Eligibility

Ages Eligible for Study:   20 Years to 50 Years
Genders Eligible for Study:   Both
Accepts Healthy Volunteers:   Yes
Criteria

Inclusion Criteria:

  • Physically healthy
  • Meets DSM-IV criteria for primary insomnia
  • For subjects interested in PET study only: right-handedness

Exclusion Criteria:

  • Currently taking antidepressants, antianxiety medications or medications for sleep disorders
  • Currently experiencing symptoms of psychiatric disorders such as major depressive disorder, bipolar disorder, generalized anxiety disorder
  • Significant or unstable acute or chronic medical conditions, such as seizure disorder, tumor, liver disease, active peptic ulcer disease, arthritis, irritable bowel disease
  • Meets DSM-IV criteria for sleep apnea or periodic limb movement disorder
  Contacts and Locations
Choosing to participate in a study is an important personal decision. Talk with your doctor and family members or friends about deciding to join a study. To learn more about this study, you or your doctor may contact the study research staff using the Contacts provided below. For general information, see Learn About Clinical Studies.

Please refer to this study by its ClinicalTrials.gov identifier: NCT00177216

Locations
United States, Pennsylvania
Western Psychiatric Institute and Clinic/ University of Pittsburgh Medical Center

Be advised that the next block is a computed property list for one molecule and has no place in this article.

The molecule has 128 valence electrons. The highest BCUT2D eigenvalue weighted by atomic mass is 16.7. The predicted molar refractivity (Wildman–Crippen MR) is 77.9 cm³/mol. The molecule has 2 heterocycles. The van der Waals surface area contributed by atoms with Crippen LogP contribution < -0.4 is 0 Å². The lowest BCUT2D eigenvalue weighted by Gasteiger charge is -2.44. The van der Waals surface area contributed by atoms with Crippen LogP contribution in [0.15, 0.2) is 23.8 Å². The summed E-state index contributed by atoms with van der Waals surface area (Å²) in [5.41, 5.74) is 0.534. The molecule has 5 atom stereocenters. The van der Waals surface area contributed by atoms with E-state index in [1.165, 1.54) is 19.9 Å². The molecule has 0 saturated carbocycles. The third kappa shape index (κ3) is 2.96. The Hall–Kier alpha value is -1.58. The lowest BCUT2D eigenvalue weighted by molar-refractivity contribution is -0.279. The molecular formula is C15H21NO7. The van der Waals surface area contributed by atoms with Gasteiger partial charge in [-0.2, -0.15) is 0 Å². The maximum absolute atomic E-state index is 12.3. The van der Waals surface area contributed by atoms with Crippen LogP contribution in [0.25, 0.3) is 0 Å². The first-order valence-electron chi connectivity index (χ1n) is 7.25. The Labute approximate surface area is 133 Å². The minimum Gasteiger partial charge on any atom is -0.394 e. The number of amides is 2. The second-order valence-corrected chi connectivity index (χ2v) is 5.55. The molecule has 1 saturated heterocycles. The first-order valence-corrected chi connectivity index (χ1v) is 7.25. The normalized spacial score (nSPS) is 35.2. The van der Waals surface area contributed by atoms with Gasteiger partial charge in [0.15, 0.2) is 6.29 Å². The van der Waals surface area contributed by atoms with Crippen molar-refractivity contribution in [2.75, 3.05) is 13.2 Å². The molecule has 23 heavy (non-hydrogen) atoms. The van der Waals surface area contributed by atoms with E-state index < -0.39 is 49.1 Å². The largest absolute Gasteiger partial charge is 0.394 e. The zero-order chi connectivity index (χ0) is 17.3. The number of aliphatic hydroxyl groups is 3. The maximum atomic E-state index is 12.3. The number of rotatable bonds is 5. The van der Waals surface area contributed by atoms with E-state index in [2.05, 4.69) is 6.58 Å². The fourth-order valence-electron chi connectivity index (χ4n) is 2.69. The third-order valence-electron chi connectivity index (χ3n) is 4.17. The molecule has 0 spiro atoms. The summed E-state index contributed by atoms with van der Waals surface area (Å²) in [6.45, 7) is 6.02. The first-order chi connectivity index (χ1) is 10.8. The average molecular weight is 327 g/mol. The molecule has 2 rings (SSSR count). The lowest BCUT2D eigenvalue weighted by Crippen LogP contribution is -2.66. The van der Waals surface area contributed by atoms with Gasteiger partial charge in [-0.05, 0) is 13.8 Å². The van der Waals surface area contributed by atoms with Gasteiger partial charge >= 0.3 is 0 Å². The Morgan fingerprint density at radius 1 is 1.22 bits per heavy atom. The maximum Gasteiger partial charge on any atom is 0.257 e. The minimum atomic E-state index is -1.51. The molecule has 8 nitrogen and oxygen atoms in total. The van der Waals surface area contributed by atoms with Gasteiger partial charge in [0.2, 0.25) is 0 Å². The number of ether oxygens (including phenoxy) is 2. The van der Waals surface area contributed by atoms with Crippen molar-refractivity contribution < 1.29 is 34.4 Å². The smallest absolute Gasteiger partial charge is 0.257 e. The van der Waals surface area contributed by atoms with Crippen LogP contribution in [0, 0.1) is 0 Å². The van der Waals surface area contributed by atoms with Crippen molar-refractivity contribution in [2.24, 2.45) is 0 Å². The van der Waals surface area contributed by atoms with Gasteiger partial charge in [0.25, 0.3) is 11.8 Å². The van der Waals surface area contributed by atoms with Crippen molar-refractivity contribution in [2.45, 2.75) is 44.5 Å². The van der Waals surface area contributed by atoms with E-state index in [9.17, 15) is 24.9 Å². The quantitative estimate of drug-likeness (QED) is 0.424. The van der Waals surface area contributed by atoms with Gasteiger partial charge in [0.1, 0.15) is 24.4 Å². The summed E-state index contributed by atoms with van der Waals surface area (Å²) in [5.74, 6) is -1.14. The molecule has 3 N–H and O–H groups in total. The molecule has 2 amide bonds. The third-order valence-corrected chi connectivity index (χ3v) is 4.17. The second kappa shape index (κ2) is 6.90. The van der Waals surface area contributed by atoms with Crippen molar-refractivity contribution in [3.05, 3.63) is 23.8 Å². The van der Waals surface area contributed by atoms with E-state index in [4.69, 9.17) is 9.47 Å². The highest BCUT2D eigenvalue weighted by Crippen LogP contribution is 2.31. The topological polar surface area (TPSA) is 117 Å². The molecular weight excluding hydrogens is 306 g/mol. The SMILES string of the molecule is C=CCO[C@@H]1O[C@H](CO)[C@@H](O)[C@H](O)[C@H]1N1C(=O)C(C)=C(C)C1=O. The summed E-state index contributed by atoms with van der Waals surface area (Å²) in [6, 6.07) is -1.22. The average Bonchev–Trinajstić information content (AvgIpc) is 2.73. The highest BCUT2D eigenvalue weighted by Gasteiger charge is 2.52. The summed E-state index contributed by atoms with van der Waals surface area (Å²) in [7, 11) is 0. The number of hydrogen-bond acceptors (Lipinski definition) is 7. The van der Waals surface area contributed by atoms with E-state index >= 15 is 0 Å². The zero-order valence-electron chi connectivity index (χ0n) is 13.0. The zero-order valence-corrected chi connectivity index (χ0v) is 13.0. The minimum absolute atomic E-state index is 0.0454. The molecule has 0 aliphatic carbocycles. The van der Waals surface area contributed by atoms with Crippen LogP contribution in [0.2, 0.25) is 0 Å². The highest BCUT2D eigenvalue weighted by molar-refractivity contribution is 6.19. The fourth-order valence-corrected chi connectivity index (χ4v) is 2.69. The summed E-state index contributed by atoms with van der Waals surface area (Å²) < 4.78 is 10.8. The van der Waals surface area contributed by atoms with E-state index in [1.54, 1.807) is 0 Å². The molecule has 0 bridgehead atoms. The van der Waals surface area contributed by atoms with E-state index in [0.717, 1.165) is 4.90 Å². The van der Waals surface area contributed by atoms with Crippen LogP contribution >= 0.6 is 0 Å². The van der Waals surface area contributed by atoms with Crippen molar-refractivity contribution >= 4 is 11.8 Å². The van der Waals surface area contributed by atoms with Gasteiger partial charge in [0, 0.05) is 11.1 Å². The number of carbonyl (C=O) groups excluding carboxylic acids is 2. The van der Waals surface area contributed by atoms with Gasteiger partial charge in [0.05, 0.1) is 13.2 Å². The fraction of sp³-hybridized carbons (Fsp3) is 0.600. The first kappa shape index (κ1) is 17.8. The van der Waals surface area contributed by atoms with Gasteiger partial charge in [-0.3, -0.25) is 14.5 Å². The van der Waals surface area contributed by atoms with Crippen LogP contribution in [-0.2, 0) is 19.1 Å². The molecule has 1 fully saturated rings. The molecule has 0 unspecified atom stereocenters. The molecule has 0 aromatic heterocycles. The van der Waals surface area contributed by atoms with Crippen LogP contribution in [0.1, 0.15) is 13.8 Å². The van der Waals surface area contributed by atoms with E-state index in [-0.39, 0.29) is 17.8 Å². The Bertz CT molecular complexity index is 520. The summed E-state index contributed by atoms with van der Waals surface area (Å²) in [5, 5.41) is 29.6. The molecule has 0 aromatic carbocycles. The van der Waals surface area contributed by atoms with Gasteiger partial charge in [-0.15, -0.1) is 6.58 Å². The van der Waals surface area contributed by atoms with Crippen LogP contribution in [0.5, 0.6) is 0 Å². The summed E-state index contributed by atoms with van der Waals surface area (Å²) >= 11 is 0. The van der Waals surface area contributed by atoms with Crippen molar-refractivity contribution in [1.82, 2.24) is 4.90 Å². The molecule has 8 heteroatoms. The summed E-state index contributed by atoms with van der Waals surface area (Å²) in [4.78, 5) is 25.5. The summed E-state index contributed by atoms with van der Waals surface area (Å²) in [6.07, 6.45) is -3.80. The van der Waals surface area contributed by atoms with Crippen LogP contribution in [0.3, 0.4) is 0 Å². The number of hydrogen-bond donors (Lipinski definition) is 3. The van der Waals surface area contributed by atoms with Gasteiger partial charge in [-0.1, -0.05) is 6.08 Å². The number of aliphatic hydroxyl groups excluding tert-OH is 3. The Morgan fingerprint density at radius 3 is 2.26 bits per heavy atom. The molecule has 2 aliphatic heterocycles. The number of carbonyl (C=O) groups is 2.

Pittsburgh, Pennsylvania, United States, 15213
Sponsors and Collaborators
University of Pittsburgh
National Institute of Mental Health (NIMH)
Investigators
Principal Investigator: Daniel J. Buysse, MD University of Pittsburgh
  More Information

Responsible Party: University of Pittsburgh
ClinicalTrials.gov Identifier: NCT00177216     History of Changes
Other Study ID Numbers: R01MH024652  010807 
Study First Received: September 12, 2005
Results First Received: May 26, 2009
Last Updated: February 29, 2016
Health Authority: United States: Federal Government

Keywords provided by University of Pittsburgh:
Primary Insomnia
Insomnia
Placebo-Controlled
Double-Blind
Polysomnography
PET Studies
Escitalopram
Zolpidem

Additional relevant MeSH terms:
Parasomnias
Sleep Disorders
Mental Disorders
Nervous System Diseases
Neurologic Manifestations
Signs and Symptoms
Citalopram
Dexetimide
Zolpidem
Anti-Dyskinesia Agents
Antidepressive Agents
Antidepressive Agents, Second-Generation
Antiparkinson Agents
Autonomic Agents
Central Nervous System Agents
Central Nervous System Depressants
Cholinergic Agents
Cholinergic Antagonists
GABA Agents
GABA Agonists
GABA-A Receptor Agonists
Hypnotics and Sedatives
Molecular Mechanisms of Pharmacological Action
Muscarinic Antagonists
Neurotransmitter Agents
Neurotransmitter Uptake Inhibitors
Parasympatholytics
Peripheral Nervous System Agents
Pharmacologic Actions
Physiological Effects of Drugs

ClinicalTrials.gov processed this record on April 27, 2016